As an educator, you do everything you can to help students succeed, but you also know that students will inevitably experience occasional failures at home and in the classroom. How you react to those failures will ultimately determine how a child deals with failing and will also affect the lessons he or she may take away from the experience. You need to understand the different types of failure and learn how to appropriately respond to each type before you can effectively help students cope with and learn from failures.
Types of Failure
Paul LeBuffe, Director of the Devereux Center for Resilient Children, recently discussed the different types of failure in his guest blog post for MetroKids. Based on an article by Amy Edmondson in the April 2011 issue of the Harvard Business Review, LeBuffe groups nine different reasons for failure into the following three categories:
1. Preventable Failures
The types of failure categorized as “preventable” are the ones in which children do not do what they know is expected of them to be successful. Not completing assignments on time, failing to take notes or study for tests, and not following classroom rules are a few examples of preventable failures in the classroom.
When preventable failures occur, you should make sure that students clearly understand classroom expectations. Once a clear understanding of classroom expectations is established, ensure that students understand the procedures that will help them successfully meet expectations. If a student does poorly on a test, for example, make sure they know that they were supposed to study and that they know how to effectively prepare for tests.
Encourage students to use task checklists, to-do lists, planners, and calendars to help them avoid preventable failures. Using these and other organizational tools gives children opportunities to be responsible and accountable. Depending on the age of your students, you may want to write reminders or keep a class to-do list on a whiteboard or bulletin board for everyone to see. Be sure to acknowledge and reward any improvements and successes when they occur.
2. Goals that Spin Out of Control
This failure category includes well-intentioned goals that begin well but eventually spin out of control due to complications and unexpected circumstances. These failures usually occur when students start a project but fail to consider all of the details and requirements of the project. A student who picks a science project and fails to complete it due to unexpected requirements is one example of how this type of failure may occur in the classroom.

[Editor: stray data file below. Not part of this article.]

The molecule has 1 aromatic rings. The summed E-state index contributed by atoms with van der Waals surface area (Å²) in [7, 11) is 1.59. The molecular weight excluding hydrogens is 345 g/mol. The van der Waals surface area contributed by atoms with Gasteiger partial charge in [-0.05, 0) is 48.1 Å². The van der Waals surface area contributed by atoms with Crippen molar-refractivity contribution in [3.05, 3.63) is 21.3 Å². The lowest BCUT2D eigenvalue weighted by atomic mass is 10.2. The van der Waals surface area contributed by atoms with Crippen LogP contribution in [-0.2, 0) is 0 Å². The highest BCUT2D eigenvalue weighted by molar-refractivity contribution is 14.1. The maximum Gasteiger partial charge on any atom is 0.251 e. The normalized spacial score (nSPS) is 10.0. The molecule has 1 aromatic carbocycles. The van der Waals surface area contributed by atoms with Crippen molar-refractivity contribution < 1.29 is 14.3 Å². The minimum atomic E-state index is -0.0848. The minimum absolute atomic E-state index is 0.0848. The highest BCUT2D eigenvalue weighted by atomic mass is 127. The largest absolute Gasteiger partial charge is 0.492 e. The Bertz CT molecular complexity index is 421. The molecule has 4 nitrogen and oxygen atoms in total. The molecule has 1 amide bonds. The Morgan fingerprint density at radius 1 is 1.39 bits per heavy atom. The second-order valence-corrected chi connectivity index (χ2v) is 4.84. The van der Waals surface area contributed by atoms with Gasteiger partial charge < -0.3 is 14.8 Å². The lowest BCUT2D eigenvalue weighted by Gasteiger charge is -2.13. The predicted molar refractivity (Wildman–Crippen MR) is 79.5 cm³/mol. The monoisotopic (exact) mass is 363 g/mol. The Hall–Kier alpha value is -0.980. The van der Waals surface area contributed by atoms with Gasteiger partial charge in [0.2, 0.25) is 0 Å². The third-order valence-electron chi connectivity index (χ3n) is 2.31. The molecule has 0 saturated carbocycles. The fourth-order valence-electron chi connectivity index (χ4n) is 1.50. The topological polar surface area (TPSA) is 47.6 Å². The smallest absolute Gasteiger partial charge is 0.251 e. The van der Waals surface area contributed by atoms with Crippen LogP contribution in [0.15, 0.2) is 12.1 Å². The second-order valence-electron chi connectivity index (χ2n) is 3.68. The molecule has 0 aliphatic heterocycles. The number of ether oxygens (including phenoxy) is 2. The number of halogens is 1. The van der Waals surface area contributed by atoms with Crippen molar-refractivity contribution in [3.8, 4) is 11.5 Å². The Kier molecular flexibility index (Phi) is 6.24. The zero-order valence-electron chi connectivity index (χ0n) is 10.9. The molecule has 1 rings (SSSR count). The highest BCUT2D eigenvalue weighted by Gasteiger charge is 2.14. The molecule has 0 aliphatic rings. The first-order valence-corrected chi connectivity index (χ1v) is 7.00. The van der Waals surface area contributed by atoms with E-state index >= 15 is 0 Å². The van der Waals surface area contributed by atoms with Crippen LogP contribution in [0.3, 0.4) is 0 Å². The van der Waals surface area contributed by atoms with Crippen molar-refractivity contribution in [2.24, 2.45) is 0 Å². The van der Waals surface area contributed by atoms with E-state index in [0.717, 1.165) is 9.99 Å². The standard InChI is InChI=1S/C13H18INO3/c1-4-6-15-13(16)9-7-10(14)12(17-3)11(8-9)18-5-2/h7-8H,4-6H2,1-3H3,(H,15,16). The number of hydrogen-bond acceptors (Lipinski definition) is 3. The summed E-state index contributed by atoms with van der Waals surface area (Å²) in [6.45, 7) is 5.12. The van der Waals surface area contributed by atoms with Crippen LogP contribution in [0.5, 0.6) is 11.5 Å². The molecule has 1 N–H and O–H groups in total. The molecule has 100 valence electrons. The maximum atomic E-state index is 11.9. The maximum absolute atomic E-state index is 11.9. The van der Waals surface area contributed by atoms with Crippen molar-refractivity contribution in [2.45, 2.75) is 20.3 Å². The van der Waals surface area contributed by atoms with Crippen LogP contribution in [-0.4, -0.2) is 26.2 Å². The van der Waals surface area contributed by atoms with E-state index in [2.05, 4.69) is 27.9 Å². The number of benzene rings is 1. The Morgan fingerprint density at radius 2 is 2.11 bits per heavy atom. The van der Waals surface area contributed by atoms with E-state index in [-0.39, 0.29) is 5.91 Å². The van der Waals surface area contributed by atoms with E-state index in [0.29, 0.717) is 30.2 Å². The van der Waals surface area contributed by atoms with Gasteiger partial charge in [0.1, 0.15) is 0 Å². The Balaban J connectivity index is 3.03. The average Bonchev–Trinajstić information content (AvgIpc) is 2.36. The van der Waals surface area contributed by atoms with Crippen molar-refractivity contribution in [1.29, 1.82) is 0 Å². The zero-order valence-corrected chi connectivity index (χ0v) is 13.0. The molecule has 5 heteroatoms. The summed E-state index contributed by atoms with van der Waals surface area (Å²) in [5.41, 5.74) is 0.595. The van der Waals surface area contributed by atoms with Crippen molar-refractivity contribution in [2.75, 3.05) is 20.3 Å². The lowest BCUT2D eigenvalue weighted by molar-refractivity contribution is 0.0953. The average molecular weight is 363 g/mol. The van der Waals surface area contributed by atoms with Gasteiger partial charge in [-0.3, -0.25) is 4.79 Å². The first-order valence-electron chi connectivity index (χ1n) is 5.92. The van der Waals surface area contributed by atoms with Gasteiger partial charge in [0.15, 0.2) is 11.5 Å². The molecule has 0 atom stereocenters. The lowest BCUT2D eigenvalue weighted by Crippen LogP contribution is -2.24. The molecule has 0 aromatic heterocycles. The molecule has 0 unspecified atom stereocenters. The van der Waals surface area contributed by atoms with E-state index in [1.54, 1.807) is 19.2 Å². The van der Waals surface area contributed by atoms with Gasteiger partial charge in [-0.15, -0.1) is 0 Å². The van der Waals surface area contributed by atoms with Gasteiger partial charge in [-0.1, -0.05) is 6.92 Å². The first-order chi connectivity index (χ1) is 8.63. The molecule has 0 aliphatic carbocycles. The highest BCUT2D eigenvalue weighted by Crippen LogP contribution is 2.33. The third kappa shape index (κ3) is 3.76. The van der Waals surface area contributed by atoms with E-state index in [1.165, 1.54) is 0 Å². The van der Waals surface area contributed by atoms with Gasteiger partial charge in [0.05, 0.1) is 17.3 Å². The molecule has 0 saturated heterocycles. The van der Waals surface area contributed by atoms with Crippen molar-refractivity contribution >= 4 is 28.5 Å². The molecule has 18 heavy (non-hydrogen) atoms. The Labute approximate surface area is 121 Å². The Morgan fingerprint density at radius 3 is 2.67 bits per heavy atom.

Failures that are grouped in this category are usually caused by a lack of preparation and foresight, so the best way for you to address these failures is by helping students learn to better prepare and plan for any complications that may occur when they begin a new project. If a student wants to start a new club at school, for example, make sure they think of who they can ask to be an advisor and how they can encourage other students to join.
Teach children how to write a project plan to help them think of any complications that may arise. Learning to plan ahead and prepare for unexpected issues gives students opportunities to practice and develop their planning and management skills.
3. Stretch Assignments
The types of failures categorized as “stretch assignments” usually occur when students push themselves out of their comfort zones to try something new or work hard to move to the next level. Examples of stretch assignment failures include students taking a more advanced class at school but not doing very well in the class and students failing to make the team when they try out for a school sports team.
You should never react negatively to these types of failures. If a student tries something new and fails, see if you can help the student determine why they may have failed. It’s also important for you to reassure students that failing at one thing doesn’t mean they won’t find something they excel at in the future. Reinforce the idea that trying new things is beneficial to students’ futures.
Stretch assignment failures ultimately result in personal growth and development because experimentation helps children learn more about themselves. Encourage students to analyze what went well and what didn’t in their stretch assignment failures. Understanding their own strengths, talents, and limitations can greatly help students as they grow and plan for the future.
Now that you have a better understanding of the types of failures and how to respond to each type, make an effort in your classroom to intentionally turn failures into learning opportunities for students. Keep in mind that helping children learn from failures will also increase their resilience and help them develop self-regulation skills. Conscious Discipline® resources are a great way to promote social-emotional learning and the development of self-regulation skills in the classroom. Be sure to also browse our selection of Devereux Assessments if you’re looking for ways to assess the social-emotional competence of the students in your care.